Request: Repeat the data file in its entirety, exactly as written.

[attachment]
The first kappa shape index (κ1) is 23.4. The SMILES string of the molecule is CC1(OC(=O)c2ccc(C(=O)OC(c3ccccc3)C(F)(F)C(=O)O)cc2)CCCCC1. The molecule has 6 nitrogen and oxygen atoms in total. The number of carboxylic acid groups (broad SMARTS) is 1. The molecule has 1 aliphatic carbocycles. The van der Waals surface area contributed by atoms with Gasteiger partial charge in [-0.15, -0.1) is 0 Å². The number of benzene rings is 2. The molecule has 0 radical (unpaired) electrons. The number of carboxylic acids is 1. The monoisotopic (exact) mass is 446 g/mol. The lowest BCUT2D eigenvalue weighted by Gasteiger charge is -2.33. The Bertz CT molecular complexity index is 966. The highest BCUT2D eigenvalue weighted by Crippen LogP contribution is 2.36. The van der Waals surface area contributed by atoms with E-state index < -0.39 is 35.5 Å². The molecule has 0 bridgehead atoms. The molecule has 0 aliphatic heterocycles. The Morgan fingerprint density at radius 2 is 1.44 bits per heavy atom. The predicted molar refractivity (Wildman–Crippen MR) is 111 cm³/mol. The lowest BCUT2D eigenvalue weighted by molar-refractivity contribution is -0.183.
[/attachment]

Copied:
The first kappa shape index (κ1) is 23.4. The SMILES string of the molecule is CC1(OC(=O)c2ccc(C(=O)OC(c3ccccc3)C(F)(F)C(=O)O)cc2)CCCCC1. The molecule has 6 nitrogen and oxygen atoms in total. The number of carboxylic acid groups (broad SMARTS) is 1. The molecule has 1 aliphatic carbocycles. The van der Waals surface area contributed by atoms with Gasteiger partial charge in [-0.15, -0.1) is 0 Å². The number of benzene rings is 2. The molecule has 0 radical (unpaired) electrons. The number of carboxylic acids is 1. The monoisotopic (exact) mass is 446 g/mol. The lowest BCUT2D eigenvalue weighted by Gasteiger charge is -2.33. The Bertz CT molecular complexity index is 966. The highest BCUT2D eigenvalue weighted by Crippen LogP contribution is 2.36. The van der Waals surface area contributed by atoms with E-state index < -0.39 is 35.5 Å². The molecule has 0 bridgehead atoms. The molecule has 0 aliphatic heterocycles. The Morgan fingerprint density at radius 2 is 1.44 bits per heavy atom. The predicted molar refractivity (Wildman–Crippen MR) is 111 cm³/mol. The lowest BCUT2D eigenvalue weighted by molar-refractivity contribution is -0.183.